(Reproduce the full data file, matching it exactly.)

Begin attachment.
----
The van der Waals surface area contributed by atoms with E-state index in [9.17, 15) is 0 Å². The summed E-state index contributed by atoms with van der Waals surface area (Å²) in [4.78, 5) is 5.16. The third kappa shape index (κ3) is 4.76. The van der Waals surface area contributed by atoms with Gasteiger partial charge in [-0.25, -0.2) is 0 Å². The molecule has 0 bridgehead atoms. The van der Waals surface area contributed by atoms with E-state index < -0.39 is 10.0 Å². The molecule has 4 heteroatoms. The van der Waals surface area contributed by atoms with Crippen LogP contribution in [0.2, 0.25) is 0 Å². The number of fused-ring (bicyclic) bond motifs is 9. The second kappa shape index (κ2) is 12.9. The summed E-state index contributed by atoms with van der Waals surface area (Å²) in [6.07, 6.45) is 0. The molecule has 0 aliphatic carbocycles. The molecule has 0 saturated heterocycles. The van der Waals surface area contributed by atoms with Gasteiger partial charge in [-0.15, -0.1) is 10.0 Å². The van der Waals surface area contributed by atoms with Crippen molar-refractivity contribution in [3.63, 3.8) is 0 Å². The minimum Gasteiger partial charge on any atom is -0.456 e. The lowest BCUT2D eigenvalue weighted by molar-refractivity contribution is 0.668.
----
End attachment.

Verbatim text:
The van der Waals surface area contributed by atoms with E-state index in [9.17, 15) is 0 Å². The summed E-state index contributed by atoms with van der Waals surface area (Å²) in [4.78, 5) is 5.16. The third kappa shape index (κ3) is 4.76. The van der Waals surface area contributed by atoms with Gasteiger partial charge in [-0.25, -0.2) is 0 Å². The molecule has 0 bridgehead atoms. The van der Waals surface area contributed by atoms with E-state index < -0.39 is 10.0 Å². The molecule has 4 heteroatoms. The van der Waals surface area contributed by atoms with Crippen LogP contribution in [0.2, 0.25) is 0 Å². The number of fused-ring (bicyclic) bond motifs is 9. The second kappa shape index (κ2) is 12.9. The summed E-state index contributed by atoms with van der Waals surface area (Å²) in [6.07, 6.45) is 0. The molecule has 0 aliphatic carbocycles. The molecule has 0 saturated heterocycles. The van der Waals surface area contributed by atoms with Gasteiger partial charge in [-0.15, -0.1) is 10.0 Å². The van der Waals surface area contributed by atoms with Crippen molar-refractivity contribution in [3.63, 3.8) is 0 Å². The minimum Gasteiger partial charge on any atom is -0.456 e. The lowest BCUT2D eigenvalue weighted by molar-refractivity contribution is 0.668.